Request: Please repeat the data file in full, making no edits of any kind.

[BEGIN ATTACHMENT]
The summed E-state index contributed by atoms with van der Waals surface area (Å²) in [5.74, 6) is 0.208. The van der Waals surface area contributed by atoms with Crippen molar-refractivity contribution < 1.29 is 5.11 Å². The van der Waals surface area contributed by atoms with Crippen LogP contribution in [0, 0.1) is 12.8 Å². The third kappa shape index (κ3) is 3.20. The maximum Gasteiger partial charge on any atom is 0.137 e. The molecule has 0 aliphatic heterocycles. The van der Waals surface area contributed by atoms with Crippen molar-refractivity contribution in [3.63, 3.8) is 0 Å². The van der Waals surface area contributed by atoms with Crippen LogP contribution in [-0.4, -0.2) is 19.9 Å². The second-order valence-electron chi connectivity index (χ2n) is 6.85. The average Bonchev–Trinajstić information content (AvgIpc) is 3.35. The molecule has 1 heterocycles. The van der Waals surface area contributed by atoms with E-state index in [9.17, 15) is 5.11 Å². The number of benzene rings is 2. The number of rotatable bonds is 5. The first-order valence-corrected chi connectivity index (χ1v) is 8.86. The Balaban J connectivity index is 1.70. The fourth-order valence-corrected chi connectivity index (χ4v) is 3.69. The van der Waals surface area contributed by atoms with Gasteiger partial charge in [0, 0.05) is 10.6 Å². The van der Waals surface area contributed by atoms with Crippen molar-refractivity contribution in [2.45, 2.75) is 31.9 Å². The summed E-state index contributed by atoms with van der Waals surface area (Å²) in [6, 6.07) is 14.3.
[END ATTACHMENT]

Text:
The summed E-state index contributed by atoms with van der Waals surface area (Å²) in [5.74, 6) is 0.208. The van der Waals surface area contributed by atoms with Crippen molar-refractivity contribution < 1.29 is 5.11 Å². The van der Waals surface area contributed by atoms with Crippen LogP contribution in [0, 0.1) is 12.8 Å². The third kappa shape index (κ3) is 3.20. The maximum Gasteiger partial charge on any atom is 0.137 e. The molecule has 0 aliphatic heterocycles. The van der Waals surface area contributed by atoms with Crippen molar-refractivity contribution in [3.63, 3.8) is 0 Å². The van der Waals surface area contributed by atoms with Crippen LogP contribution in [-0.4, -0.2) is 19.9 Å². The second-order valence-electron chi connectivity index (χ2n) is 6.85. The average Bonchev–Trinajstić information content (AvgIpc) is 3.35. The molecule has 1 heterocycles. The van der Waals surface area contributed by atoms with E-state index in [9.17, 15) is 5.11 Å². The number of benzene rings is 2. The number of rotatable bonds is 5. The first-order valence-corrected chi connectivity index (χ1v) is 8.86. The Balaban J connectivity index is 1.70. The fourth-order valence-corrected chi connectivity index (χ4v) is 3.69. The van der Waals surface area contributed by atoms with Gasteiger partial charge in [0, 0.05) is 10.6 Å². The van der Waals surface area contributed by atoms with Crippen molar-refractivity contribution in [2.45, 2.75) is 31.9 Å². The summed E-state index contributed by atoms with van der Waals surface area (Å²) in [6, 6.07) is 14.3.